I thank the Chairman and committee members for inviting me here and giving me the opportunity to discuss with the committee the Israeli perspective on some of the core issues facing the Middle East today, both the threats and the opportunities. I also thank the Chairman for his warm words for Hanukkah, which connects exactly to my first point.
Before we turn to contemporary geopolitics, I would like to refer to today's date, which happens to mark the commencement of the Jewish festival of Chanukah. This evening, Jews all around the world are celebrating the lighting of the first candle, of eight, of Hanukkah. This holiday commemorates the successful rebellion of the Jews in the land of Israel against the Seleucid Empire. That Jewish struggle, from 167 B.C. to 160 B.C., resulted in the re-dedication of the Temple on Temple Mount, marking the opening of yet another chapter of Jewish sovereignty in what is now Israel, with Jerusalem as its capital.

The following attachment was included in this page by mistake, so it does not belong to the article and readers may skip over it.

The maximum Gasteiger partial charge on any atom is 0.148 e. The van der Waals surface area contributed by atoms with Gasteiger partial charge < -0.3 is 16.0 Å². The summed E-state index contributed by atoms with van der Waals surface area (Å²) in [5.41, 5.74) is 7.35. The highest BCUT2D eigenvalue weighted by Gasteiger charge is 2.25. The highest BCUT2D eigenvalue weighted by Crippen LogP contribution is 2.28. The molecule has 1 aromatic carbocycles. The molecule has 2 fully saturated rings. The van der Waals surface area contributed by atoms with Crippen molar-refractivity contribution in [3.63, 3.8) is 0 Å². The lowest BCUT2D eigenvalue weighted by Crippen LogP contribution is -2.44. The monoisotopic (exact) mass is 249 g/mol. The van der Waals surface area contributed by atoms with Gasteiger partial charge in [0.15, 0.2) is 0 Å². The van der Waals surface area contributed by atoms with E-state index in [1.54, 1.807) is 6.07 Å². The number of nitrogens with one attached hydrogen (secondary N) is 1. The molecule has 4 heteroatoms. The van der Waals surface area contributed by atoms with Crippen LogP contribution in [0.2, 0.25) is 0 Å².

On a personal level, as ambassador of the modern State of Israel, this holiday bears special significance as it highlights the historical continuity of the Jewish people in our land, the age-old bond with Jerusalem and, indeed, the direct line that connects today's Jewish state, which I represent, to that Jewish state of more than 2,000 years ago. This history is well documented in biblical, archeological and historical sources. Moreover, on a more personal level, my family home is in the city of Modiin, which is built near and named after ancient Modiin, the very place where that rebellion started.
Throughout history, the Middle East has witnessed the rise and fall of local powers, as well as of foreign occupiers. Jewish sovereignty flourished, and then declined. Our independence was followed by occupation, destruction and exile, foreign rule, and again, by a national revival with the rise of Zionism and the establishment of the modern state of Israel.